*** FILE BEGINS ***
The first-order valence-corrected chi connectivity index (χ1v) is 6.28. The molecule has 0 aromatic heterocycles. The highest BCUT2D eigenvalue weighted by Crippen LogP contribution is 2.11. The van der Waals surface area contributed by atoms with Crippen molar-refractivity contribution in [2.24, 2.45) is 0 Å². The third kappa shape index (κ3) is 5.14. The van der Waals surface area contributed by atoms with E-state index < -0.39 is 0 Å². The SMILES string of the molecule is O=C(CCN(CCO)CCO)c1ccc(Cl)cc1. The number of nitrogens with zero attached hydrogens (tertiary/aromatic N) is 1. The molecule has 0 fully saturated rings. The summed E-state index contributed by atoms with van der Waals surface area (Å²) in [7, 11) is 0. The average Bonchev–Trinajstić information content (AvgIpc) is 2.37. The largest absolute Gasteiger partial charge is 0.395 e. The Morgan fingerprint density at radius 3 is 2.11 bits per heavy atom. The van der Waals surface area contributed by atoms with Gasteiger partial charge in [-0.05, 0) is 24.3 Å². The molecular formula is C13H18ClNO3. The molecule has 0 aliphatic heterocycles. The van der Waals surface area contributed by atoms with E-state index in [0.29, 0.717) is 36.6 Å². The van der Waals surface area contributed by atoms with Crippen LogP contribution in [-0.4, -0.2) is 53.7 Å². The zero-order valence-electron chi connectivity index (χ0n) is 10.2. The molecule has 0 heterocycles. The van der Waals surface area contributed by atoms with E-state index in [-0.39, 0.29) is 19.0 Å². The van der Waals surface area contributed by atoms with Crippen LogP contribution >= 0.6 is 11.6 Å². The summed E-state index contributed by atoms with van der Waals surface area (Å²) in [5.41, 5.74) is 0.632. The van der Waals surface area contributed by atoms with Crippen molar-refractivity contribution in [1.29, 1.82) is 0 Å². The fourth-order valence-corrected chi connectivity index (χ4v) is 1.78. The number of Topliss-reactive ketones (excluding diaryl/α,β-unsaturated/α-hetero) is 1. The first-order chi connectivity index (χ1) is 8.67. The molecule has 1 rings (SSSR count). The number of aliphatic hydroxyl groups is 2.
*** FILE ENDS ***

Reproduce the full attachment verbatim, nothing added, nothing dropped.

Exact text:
The first-order valence-corrected chi connectivity index (χ1v) is 6.28. The molecule has 0 aromatic heterocycles. The highest BCUT2D eigenvalue weighted by Crippen LogP contribution is 2.11. The van der Waals surface area contributed by atoms with Crippen molar-refractivity contribution in [2.24, 2.45) is 0 Å². The third kappa shape index (κ3) is 5.14. The van der Waals surface area contributed by atoms with E-state index < -0.39 is 0 Å². The SMILES string of the molecule is O=C(CCN(CCO)CCO)c1ccc(Cl)cc1. The number of nitrogens with zero attached hydrogens (tertiary/aromatic N) is 1. The molecule has 0 fully saturated rings. The summed E-state index contributed by atoms with van der Waals surface area (Å²) in [7, 11) is 0. The average Bonchev–Trinajstić information content (AvgIpc) is 2.37. The largest absolute Gasteiger partial charge is 0.395 e. The Morgan fingerprint density at radius 3 is 2.11 bits per heavy atom. The van der Waals surface area contributed by atoms with Gasteiger partial charge in [-0.05, 0) is 24.3 Å². The molecular formula is C13H18ClNO3. The molecule has 0 aliphatic heterocycles. The van der Waals surface area contributed by atoms with E-state index in [0.29, 0.717) is 36.6 Å². The van der Waals surface area contributed by atoms with Crippen LogP contribution in [-0.4, -0.2) is 53.7 Å². The zero-order valence-electron chi connectivity index (χ0n) is 10.2. The molecule has 0 heterocycles. The van der Waals surface area contributed by atoms with E-state index in [-0.39, 0.29) is 19.0 Å². The van der Waals surface area contributed by atoms with Crippen LogP contribution >= 0.6 is 11.6 Å². The summed E-state index contributed by atoms with van der Waals surface area (Å²) in [5.41, 5.74) is 0.632. The van der Waals surface area contributed by atoms with Crippen molar-refractivity contribution in [1.29, 1.82) is 0 Å². The fourth-order valence-corrected chi connectivity index (χ4v) is 1.78. The number of Topliss-reactive ketones (excluding diaryl/α,β-unsaturated/α-hetero) is 1. The first-order chi connectivity index (χ1) is 8.67. The molecule has 1 rings (SSSR count). The number of aliphatic hydroxyl groups is 2.